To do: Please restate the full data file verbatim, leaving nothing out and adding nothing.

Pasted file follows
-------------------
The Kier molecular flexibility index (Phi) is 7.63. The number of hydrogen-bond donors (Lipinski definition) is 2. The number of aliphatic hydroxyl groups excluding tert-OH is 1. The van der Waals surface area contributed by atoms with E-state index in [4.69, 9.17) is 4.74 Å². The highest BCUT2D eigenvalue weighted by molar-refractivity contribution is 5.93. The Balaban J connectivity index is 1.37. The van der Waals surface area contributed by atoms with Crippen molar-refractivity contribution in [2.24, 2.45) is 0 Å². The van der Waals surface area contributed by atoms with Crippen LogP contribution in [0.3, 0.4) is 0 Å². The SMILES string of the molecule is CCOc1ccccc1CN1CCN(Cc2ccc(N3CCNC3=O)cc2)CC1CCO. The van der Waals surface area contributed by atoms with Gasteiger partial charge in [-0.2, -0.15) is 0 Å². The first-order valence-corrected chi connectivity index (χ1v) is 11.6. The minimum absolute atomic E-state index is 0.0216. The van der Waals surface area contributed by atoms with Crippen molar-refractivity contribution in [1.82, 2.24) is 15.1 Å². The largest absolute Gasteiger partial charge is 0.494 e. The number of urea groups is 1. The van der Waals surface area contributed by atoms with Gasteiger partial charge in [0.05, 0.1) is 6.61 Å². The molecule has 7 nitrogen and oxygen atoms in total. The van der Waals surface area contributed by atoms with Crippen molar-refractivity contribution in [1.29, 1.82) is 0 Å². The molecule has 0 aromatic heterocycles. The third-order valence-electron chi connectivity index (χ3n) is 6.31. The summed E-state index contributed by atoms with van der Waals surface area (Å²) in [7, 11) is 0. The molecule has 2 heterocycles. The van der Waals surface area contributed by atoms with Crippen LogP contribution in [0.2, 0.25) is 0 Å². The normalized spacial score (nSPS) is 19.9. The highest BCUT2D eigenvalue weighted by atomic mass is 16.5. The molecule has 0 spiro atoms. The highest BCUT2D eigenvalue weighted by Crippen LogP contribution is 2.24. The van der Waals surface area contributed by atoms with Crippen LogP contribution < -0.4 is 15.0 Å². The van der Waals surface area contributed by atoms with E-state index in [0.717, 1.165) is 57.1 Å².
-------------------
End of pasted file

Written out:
The Kier molecular flexibility index (Phi) is 7.63. The number of hydrogen-bond donors (Lipinski definition) is 2. The number of aliphatic hydroxyl groups excluding tert-OH is 1. The van der Waals surface area contributed by atoms with E-state index in [4.69, 9.17) is 4.74 Å². The highest BCUT2D eigenvalue weighted by molar-refractivity contribution is 5.93. The Balaban J connectivity index is 1.37. The van der Waals surface area contributed by atoms with Crippen molar-refractivity contribution in [2.24, 2.45) is 0 Å². The van der Waals surface area contributed by atoms with Crippen LogP contribution in [0.3, 0.4) is 0 Å². The SMILES string of the molecule is CCOc1ccccc1CN1CCN(Cc2ccc(N3CCNC3=O)cc2)CC1CCO. The van der Waals surface area contributed by atoms with Gasteiger partial charge in [-0.2, -0.15) is 0 Å². The first-order valence-corrected chi connectivity index (χ1v) is 11.6. The minimum absolute atomic E-state index is 0.0216. The van der Waals surface area contributed by atoms with Crippen molar-refractivity contribution in [1.82, 2.24) is 15.1 Å². The largest absolute Gasteiger partial charge is 0.494 e. The number of urea groups is 1. The van der Waals surface area contributed by atoms with Gasteiger partial charge in [0.05, 0.1) is 6.61 Å². The molecule has 7 nitrogen and oxygen atoms in total. The van der Waals surface area contributed by atoms with Crippen molar-refractivity contribution in [1.29, 1.82) is 0 Å². The molecule has 0 aromatic heterocycles. The third-order valence-electron chi connectivity index (χ3n) is 6.31. The summed E-state index contributed by atoms with van der Waals surface area (Å²) in [7, 11) is 0. The molecule has 2 heterocycles. The van der Waals surface area contributed by atoms with Crippen LogP contribution in [0.2, 0.25) is 0 Å². The normalized spacial score (nSPS) is 19.9. The highest BCUT2D eigenvalue weighted by atomic mass is 16.5. The molecule has 0 spiro atoms. The highest BCUT2D eigenvalue weighted by Crippen LogP contribution is 2.24. The van der Waals surface area contributed by atoms with Crippen LogP contribution < -0.4 is 15.0 Å². The van der Waals surface area contributed by atoms with E-state index in [0.717, 1.165) is 57.1 Å².